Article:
The SCC/MLA meeting had a costume party and I thought I would share my costume. Anybody else who wants to share their pictures from the night, post the link in the comments. Hope you had a Happy Halloween!
Medical Librarians: We Can Do It!
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This week I was at the SCC/MLA annual meeting in Fort Worth teaching a class. I got in a little early and I was glad I did.
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Karen Keller, Dena Hanson, Lynne Harmon, and Barbara Steffensen at Cook Children’s Medical Center presented a paper on the creation of a tool for non-academic health sciences librarians to measure the value of research performed by librarians. The tool attempts to measure the value and establish an ROI of librarian expertise. The abstract of the paper can be found in their online program(pg 25 of 36 in PDF viewer)
I found this to be really interesting. Medical librarians have been looking for ways quantify what we do and put a value on it to our administration. I did not get a chance to listen to the actual paper presentation. I found out about it because I attended the Hospital Librarianship Forum where we discussed ideas and issues facing hospital librarians. In the forum Karen mention her tool. Unfortunately the tool is not available. The are still testing it.
Even though it it isn’t ready for prime time I wanted to blog about it to make sure it is on the radar for librarians who might also be interested. So keep your eyes and ears open.
Wow! November is just around the corner. If you have been planning to submit a paper or poster for MLA 2014 you better get moving because the deadline is Novmeber 1st.
(reposted from MLA-LMS email list)
NOVEMBER 1 DEADLINE – CALL FOR PAPERS/POSTERS, MLA’14, “BUILDING OUR INFORMATION FUTURE”
You are invited submit an abstract for a paper or poster that reflects on the best ideas for the future of information practices in health sciences librarianship at the Medical Library Association Annual Meeting, May 16–21, 2014, Chicago. To begin, review the paper/poster FAQs at: http://mlanet.org/am/am2014/sect_prog/index.html, then begin the online submission process. Avoid the last-minute rush and submit your abstract before November 1st.
Be inspired to think how you can be an architect of a health information landscape that responds to the challenges of growth and an ever-evolving environment. How will you design your blueprint for the information future? What tools will you need? What skills will be required? How will you know if what you construct is useful? The MLA Annual Meeting will offer you an opportunity to plan and style an information future that reflects expanding roles to reach new heights.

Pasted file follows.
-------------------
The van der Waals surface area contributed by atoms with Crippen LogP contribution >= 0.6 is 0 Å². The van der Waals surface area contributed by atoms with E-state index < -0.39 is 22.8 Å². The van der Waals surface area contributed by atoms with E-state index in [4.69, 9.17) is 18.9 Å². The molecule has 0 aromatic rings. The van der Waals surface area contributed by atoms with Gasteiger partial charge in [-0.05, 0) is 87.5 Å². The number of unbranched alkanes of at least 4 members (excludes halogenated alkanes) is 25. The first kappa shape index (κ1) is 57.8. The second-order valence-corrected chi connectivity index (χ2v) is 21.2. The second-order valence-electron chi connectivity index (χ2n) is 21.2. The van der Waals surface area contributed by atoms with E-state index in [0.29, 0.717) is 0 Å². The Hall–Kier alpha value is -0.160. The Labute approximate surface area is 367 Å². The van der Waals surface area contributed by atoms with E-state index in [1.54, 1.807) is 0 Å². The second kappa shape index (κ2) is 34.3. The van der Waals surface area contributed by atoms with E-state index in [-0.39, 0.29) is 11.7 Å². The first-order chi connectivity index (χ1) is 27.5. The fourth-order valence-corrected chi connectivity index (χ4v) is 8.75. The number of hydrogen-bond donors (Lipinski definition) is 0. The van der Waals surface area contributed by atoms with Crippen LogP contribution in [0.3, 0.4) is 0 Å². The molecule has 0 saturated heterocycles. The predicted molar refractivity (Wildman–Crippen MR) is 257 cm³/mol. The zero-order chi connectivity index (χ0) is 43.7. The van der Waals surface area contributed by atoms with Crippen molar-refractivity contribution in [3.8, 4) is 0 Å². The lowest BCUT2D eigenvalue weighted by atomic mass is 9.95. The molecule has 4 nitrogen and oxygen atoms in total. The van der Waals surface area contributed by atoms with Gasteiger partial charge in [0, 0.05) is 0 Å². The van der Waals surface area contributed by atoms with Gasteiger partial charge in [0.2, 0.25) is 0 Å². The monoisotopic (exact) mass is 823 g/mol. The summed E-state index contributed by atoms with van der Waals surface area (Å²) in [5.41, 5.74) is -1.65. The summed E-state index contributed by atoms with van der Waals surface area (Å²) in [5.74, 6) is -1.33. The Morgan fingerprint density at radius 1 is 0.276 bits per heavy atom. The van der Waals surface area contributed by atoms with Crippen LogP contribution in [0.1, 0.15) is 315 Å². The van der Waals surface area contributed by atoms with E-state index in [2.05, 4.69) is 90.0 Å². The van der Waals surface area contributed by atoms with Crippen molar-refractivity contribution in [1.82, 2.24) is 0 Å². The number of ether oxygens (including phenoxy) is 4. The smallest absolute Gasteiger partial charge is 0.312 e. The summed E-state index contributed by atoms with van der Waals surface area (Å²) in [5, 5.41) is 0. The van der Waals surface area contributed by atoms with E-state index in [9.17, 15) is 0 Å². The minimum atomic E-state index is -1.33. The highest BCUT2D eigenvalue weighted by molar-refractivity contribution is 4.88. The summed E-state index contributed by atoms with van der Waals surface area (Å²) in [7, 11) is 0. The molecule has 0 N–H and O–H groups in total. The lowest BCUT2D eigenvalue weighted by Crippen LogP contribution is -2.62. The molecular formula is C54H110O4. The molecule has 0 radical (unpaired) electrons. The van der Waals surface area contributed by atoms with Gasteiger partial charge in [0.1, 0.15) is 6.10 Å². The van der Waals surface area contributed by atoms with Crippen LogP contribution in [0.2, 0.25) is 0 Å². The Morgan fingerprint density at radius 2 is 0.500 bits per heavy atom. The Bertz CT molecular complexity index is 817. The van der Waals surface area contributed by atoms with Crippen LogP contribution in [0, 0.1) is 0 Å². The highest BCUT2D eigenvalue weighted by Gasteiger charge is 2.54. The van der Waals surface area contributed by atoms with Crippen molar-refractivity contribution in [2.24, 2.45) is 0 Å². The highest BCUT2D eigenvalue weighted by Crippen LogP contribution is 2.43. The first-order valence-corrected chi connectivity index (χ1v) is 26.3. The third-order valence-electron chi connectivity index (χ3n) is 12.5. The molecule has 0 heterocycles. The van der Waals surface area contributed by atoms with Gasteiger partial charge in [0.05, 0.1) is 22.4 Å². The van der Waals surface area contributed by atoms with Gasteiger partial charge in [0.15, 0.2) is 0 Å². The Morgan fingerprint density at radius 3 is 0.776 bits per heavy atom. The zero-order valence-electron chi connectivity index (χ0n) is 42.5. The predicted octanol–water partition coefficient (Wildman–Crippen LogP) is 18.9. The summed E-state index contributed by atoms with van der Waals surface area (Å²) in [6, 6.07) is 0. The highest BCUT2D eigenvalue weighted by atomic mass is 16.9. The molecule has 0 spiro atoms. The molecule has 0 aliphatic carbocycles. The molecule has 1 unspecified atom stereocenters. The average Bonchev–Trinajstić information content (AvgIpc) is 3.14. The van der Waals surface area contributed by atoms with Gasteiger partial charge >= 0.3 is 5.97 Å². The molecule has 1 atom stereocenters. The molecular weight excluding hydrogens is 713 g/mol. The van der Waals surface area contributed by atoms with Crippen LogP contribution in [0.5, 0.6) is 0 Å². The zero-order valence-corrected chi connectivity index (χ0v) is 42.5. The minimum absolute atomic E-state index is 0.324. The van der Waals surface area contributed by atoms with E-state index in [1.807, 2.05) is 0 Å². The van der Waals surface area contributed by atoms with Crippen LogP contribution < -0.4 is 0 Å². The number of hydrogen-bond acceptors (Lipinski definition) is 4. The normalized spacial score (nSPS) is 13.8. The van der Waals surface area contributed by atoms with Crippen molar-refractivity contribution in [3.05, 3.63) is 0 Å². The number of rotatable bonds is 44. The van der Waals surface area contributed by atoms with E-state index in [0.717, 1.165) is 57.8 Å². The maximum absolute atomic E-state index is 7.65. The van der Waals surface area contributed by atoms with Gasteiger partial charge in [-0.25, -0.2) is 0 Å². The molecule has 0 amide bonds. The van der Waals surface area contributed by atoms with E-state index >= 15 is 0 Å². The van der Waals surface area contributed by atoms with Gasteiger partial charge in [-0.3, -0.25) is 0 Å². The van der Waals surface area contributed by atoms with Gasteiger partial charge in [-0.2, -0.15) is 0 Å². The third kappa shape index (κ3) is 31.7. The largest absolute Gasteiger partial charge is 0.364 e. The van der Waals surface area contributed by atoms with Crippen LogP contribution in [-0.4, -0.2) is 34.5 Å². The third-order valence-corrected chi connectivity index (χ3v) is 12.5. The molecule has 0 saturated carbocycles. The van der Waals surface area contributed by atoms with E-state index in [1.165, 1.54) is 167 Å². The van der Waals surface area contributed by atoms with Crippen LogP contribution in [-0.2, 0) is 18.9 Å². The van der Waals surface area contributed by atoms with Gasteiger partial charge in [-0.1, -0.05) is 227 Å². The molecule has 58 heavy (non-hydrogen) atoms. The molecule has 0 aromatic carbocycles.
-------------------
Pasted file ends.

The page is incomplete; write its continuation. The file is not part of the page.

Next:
Join your colleagues for MLA’14 in Chicago and build your information future at the largest meeting of medical librarians and health sciences information professionals in the world! In January, preliminary programs will be mailed to MLA members and meeting registration will officially open. For more information see: http://mlanet.org/am/am2014/index.html
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November 1st seems to be the deadline for a lot of things. So if you are thinking about applying for something, nominating somebody, or presenting something at MLA 2014, you better start checking your deadlines.
(reposted with persmission)
Please consider nominating a colleague for the Louise Darling Medal for Distinguished Achievement in Collection Development in the Health Sciences!
The Louise Darling Medal is presented annually to recognize distinguished achievement in collection development in the health sciences. The award was established in 1987 and first awarded in 1988, with a contribution by Ballen Booksellers International, Inc. The recipient receives an engraved medal, a certificate, and a $1,000 cash award.
If you want to nominate a deserving colleague, please go to www.mlanet.org/awards/honors/ for more information and online nomination forms. The deadline for applications is November 1. Please contact jury chair Jeff Williams at jeffrey.williams [atsign] nyumc [dot org] with any questions.
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Are you an MLA member and an MIS member and want/need a little career development support? If so, you might want to apply for the Medical Informatics Section/MLA Career Development Grant!
The Medical Informatics Section/MLA Career Development Grant provides one individual up to $1500 to support a career development activity that will contribute to advancement in the field of medical informatics.
The application deadline is December 1, 2013.
The full grant application, including eligibility requirements, is available at: http://www.mlanet.org/awards/grants/.
For additional information, contact Michael Newman, Jury Chair, at mnewman[atsign]stanford[dot edu].
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I think grants, awards, and scholarships are a great way to help us within the profession. Committee or jury chairs from other MLA, Chapter, Section, NN/LM, grants scholarships please feel free to email me and I will almost always post your announcement. I hate to see good money go unused because nobody applied for it and I just hope my posting it helps get the word out.